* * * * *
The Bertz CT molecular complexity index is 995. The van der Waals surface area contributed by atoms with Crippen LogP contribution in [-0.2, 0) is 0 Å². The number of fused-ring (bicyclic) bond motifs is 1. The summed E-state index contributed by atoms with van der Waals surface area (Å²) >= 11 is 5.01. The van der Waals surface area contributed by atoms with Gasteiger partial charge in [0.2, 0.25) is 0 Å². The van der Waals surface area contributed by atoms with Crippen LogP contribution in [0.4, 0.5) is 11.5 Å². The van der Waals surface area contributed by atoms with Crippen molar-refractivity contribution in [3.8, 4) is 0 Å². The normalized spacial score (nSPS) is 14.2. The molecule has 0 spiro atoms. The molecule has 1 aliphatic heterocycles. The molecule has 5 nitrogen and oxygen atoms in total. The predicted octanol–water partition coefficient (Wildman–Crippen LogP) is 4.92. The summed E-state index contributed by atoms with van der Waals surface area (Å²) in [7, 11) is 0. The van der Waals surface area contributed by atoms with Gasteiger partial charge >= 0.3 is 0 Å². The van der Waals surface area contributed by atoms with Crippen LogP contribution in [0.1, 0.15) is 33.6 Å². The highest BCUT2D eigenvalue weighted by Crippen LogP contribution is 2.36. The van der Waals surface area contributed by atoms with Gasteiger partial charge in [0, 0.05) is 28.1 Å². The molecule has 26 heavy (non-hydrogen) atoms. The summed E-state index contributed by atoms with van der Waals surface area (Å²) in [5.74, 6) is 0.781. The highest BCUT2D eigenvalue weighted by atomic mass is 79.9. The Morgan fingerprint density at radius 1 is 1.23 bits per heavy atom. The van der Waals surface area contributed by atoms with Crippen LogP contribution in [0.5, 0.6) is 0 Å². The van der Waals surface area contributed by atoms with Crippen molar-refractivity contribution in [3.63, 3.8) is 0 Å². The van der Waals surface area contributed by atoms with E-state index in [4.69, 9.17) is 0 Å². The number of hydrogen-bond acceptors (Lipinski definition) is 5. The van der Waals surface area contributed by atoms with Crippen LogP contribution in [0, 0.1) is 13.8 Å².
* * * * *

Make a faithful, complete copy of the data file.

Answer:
The Bertz CT molecular complexity index is 995. The van der Waals surface area contributed by atoms with Crippen LogP contribution in [-0.2, 0) is 0 Å². The number of fused-ring (bicyclic) bond motifs is 1. The summed E-state index contributed by atoms with van der Waals surface area (Å²) >= 11 is 5.01. The van der Waals surface area contributed by atoms with Gasteiger partial charge in [0.2, 0.25) is 0 Å². The van der Waals surface area contributed by atoms with Crippen LogP contribution in [0.4, 0.5) is 11.5 Å². The van der Waals surface area contributed by atoms with Crippen molar-refractivity contribution in [3.8, 4) is 0 Å². The normalized spacial score (nSPS) is 14.2. The molecule has 0 spiro atoms. The molecule has 1 aliphatic heterocycles. The molecule has 5 nitrogen and oxygen atoms in total. The predicted octanol–water partition coefficient (Wildman–Crippen LogP) is 4.92. The summed E-state index contributed by atoms with van der Waals surface area (Å²) in [7, 11) is 0. The van der Waals surface area contributed by atoms with Gasteiger partial charge >= 0.3 is 0 Å². The van der Waals surface area contributed by atoms with Crippen LogP contribution in [0.1, 0.15) is 33.6 Å². The highest BCUT2D eigenvalue weighted by Crippen LogP contribution is 2.36. The van der Waals surface area contributed by atoms with Gasteiger partial charge in [0, 0.05) is 28.1 Å². The molecule has 26 heavy (non-hydrogen) atoms. The summed E-state index contributed by atoms with van der Waals surface area (Å²) in [5.74, 6) is 0.781. The highest BCUT2D eigenvalue weighted by atomic mass is 79.9. The Morgan fingerprint density at radius 1 is 1.23 bits per heavy atom. The van der Waals surface area contributed by atoms with Crippen LogP contribution in [0.5, 0.6) is 0 Å². The van der Waals surface area contributed by atoms with Crippen molar-refractivity contribution in [3.63, 3.8) is 0 Å². The van der Waals surface area contributed by atoms with E-state index in [4.69, 9.17) is 0 Å². The number of hydrogen-bond acceptors (Lipinski definition) is 5. The van der Waals surface area contributed by atoms with Crippen LogP contribution in [0, 0.1) is 13.8 Å².